What Are All-Weather Tires & Are They Good All Year?
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What Are All-Weather Tires & Are They Good All Year?

What exactly are all-weather tires and how do they differ from all-season tires? How do they perform in the winter during the cold months, and can they be used year round? Here’s a closer look to see if all-weather rubber is the right choice for your vehicle and lifestyle.

Shopping for a new set of tires can be a daunting task, with countless options shouting for your attention (and hard-earned dollars) with promises of superior performance, enhanced fuel efficiency, optimal wear properties, and excellent grip on snow, ice, pavement or mud.

Tires come in many shapes, styles and sizes, and the right tire for you depends on your budget, what you drive, where you drive it, the weather conditions you’ll face along the way, and whether or not you’ll do seasonal tire swaps.

Though many Canadians prefer to swap to a dedicated winter tire in the colder months and use a set of all-season tires for the remainder of the year, a large number of drivers prefer to run a single tire all year round. That’s especially true of Canadians who live in milder climates, or those who drive a truck or SUV.

Targeting these shoppers are popular tire options that are built for year-round use with added winter driving capability. For off-road vehicles, many all-terrain and off-road tires are available with added cold-weather traction, designated by the Three Peak Mountain Snowflake (3PMSF) logo: 

This designation means the tires have achieved an improvement to wintertime traction, and are suitable for winter use. With a 3PMSF rated all-terrain tire, drivers get added confidence on snow and ice from a tire they don’t need to swap when the cold weather sets in.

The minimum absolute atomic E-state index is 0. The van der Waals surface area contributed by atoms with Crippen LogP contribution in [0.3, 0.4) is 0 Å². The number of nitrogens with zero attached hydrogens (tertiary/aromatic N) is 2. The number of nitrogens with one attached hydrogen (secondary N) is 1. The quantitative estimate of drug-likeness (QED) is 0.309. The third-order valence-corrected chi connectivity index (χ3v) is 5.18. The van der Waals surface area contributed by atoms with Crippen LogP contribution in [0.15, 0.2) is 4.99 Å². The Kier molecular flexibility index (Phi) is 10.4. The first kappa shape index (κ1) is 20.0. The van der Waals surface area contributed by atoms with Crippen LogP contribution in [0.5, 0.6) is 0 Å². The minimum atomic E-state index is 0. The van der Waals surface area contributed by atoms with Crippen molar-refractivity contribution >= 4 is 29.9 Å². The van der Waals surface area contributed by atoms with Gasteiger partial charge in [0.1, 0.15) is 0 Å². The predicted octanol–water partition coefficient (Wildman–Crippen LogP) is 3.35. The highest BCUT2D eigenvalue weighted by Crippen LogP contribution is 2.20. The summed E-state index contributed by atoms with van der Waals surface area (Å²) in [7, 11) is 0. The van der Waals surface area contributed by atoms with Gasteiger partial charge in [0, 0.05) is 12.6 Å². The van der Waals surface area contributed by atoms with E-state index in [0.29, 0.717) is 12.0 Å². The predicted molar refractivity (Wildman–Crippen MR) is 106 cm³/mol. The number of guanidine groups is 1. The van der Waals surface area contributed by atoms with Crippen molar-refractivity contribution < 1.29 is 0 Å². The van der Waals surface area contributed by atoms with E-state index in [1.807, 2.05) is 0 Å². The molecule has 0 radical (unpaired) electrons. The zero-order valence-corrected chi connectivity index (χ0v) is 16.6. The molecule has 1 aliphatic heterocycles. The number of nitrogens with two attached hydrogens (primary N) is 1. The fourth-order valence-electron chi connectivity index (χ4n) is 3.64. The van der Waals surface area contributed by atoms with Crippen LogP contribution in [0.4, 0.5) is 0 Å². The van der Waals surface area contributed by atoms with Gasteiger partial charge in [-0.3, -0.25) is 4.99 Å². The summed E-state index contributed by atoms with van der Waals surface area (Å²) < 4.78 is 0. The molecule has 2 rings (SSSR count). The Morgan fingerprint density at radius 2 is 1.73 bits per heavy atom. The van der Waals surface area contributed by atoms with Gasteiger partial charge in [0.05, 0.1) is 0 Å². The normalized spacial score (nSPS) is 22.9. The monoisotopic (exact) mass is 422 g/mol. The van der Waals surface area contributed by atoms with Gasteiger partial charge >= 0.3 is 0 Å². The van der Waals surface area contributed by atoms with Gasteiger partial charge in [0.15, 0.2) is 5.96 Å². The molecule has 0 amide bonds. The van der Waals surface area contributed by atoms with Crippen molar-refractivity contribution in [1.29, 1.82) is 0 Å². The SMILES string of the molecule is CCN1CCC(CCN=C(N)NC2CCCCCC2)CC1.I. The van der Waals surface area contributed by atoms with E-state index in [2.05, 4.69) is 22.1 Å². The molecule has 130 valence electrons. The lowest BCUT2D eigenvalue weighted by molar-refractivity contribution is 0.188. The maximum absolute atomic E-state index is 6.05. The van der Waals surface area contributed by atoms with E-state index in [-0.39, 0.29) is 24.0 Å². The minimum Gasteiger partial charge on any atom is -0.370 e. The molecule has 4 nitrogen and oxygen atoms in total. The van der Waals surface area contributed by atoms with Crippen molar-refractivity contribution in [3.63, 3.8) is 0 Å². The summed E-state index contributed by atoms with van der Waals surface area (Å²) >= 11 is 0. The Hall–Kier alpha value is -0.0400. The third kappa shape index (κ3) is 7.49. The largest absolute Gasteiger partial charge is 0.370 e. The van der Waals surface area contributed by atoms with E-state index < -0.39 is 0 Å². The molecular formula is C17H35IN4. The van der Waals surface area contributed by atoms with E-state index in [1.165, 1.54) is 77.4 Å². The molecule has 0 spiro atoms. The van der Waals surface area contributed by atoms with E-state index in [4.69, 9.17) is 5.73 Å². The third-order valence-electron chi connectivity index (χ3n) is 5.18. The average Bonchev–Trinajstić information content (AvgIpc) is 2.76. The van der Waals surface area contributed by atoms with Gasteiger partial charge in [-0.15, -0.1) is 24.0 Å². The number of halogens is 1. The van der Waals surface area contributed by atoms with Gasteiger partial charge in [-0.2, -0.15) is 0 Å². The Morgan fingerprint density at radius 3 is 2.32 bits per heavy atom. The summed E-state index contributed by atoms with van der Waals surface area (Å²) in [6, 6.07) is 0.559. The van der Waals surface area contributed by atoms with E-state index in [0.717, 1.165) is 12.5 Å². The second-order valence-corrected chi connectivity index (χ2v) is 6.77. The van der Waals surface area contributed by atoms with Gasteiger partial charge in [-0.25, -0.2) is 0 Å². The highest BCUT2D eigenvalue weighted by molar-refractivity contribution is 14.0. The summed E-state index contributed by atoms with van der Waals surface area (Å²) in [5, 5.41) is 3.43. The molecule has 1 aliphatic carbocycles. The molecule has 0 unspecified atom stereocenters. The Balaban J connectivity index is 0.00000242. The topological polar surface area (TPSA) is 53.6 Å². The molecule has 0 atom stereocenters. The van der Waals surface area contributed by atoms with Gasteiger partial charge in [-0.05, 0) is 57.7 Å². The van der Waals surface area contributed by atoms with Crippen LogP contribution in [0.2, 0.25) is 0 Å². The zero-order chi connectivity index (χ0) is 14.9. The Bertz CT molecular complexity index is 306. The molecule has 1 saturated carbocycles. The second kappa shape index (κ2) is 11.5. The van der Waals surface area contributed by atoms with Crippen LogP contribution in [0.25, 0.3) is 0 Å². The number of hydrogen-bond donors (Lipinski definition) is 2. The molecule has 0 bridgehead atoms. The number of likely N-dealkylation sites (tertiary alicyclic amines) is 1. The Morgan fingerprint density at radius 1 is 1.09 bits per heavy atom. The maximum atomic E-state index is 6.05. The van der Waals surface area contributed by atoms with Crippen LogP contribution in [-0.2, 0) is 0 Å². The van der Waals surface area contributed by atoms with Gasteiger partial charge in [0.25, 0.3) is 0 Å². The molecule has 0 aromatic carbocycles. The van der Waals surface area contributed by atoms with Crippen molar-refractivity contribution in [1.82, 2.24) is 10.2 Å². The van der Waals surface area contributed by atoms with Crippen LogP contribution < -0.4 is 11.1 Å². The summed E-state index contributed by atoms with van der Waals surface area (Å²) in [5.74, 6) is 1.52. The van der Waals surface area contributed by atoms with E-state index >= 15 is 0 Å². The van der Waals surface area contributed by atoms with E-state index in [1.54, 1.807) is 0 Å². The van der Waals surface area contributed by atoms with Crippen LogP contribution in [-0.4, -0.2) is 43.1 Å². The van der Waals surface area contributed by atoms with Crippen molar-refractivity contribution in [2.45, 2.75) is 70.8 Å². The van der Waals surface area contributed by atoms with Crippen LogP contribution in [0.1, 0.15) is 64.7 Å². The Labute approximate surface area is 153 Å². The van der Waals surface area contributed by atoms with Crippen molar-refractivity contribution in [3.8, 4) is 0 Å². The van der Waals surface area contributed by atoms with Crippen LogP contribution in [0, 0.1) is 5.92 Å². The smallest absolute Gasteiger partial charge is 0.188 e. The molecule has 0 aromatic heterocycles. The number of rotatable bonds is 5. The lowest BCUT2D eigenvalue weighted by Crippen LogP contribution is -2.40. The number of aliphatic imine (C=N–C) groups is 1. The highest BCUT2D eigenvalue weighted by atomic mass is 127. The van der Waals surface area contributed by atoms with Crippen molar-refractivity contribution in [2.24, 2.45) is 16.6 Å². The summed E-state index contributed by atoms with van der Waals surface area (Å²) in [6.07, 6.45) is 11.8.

A similar ‘year-round’ tire option is available for cars and crossovers, too. Broadly called all-weather tires, these specialized tires are designed to work every day of the year across a wide range of driving conditions and temperatures, including those common during winter travel. 

But are all-weather tires right for you? Or, is a dedicated winter tire like the Michelin X-ICE Xi3, the Continental IceContact XTRM, or Nokian Hakkapeliitta R3 a better choice? To help you decide, we’re answering the most common questions relating to all weather tires below.

What are the best all-weather tires?

There’s no such thing as the best tire for any given tire category. That’s because numerous variables affect how well that tire will perform for you in real life, including what you drive, where you drive it, the temperatures and weather conditions you’ll face, and your driving style and competence. 

The best all-weather tires for you will be the ones that meet or exceed your performance expectations given factors like these, while coming in within your budget. 

Reading reviews from drivers of similar vehicles in similar climates can help steer you towards the best set of all weather tires for you. You can also consider joining an online owner’s forum for the car or truck you drive and asking for advice on tire selection from existing, experienced owners. Talking to a professional at your favourite retailer can help you pick the best set of all weather tires for your needs and budget, too.

Popular all weather tire choices for 2022 include the Michelin CrossClimate2, Goodyear Assurance WeatherReady, Toyo Celsuis CUV A, Firestone WeatherGrip, and Kumho Crugen HT51.

What is the difference between all-weather and all-season tires? 

We take a closer look at and compare all three varieties – all-season, all-weather, and winter tires – in this article. Below, a quick summary of the key differences:

Expect all-weather tires to offer more features than all-seasons for year round performance

All-season tires are designed for general-purpose use in milder conditions. Typically, they intend to give drivers the grip, traction and durability they need when travelling on dry and relatively warm pavement, with good performance in cool temperatures and on wet roads. 

All-season tires are like a jack of all trades: they work well in a variety of non-winter conditions, but aren’t specialized for use in any specific type of driving.